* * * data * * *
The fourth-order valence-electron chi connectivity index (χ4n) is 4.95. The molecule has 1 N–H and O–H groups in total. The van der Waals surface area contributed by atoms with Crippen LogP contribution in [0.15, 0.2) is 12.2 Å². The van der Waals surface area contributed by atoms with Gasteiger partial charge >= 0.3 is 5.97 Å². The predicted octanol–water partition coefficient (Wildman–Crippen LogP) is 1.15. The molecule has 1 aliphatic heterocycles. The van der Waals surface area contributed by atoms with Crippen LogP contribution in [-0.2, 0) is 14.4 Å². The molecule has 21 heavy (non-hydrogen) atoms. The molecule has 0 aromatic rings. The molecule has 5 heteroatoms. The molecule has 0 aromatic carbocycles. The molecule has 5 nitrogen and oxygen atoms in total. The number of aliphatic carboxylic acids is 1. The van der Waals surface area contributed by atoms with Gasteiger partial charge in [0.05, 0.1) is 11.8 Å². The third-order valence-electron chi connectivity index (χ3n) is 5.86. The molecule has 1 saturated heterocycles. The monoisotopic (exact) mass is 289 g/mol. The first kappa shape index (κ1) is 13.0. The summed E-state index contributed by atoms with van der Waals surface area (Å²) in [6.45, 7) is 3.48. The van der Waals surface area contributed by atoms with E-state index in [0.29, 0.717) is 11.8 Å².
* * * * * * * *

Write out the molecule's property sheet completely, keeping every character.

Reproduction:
The fourth-order valence-electron chi connectivity index (χ4n) is 4.95. The molecule has 1 N–H and O–H groups in total. The van der Waals surface area contributed by atoms with Crippen LogP contribution in [0.15, 0.2) is 12.2 Å². The van der Waals surface area contributed by atoms with Gasteiger partial charge >= 0.3 is 5.97 Å². The predicted octanol–water partition coefficient (Wildman–Crippen LogP) is 1.15. The molecule has 1 aliphatic heterocycles. The van der Waals surface area contributed by atoms with Crippen LogP contribution in [-0.2, 0) is 14.4 Å². The molecule has 21 heavy (non-hydrogen) atoms. The molecule has 0 aromatic rings. The molecule has 5 heteroatoms. The molecule has 0 aromatic carbocycles. The molecule has 5 nitrogen and oxygen atoms in total. The number of aliphatic carboxylic acids is 1. The van der Waals surface area contributed by atoms with Gasteiger partial charge in [0.05, 0.1) is 11.8 Å². The third-order valence-electron chi connectivity index (χ3n) is 5.86. The molecule has 1 saturated heterocycles. The monoisotopic (exact) mass is 289 g/mol. The first kappa shape index (κ1) is 13.0. The summed E-state index contributed by atoms with van der Waals surface area (Å²) in [6.45, 7) is 3.48. The van der Waals surface area contributed by atoms with E-state index in [0.29, 0.717) is 11.8 Å².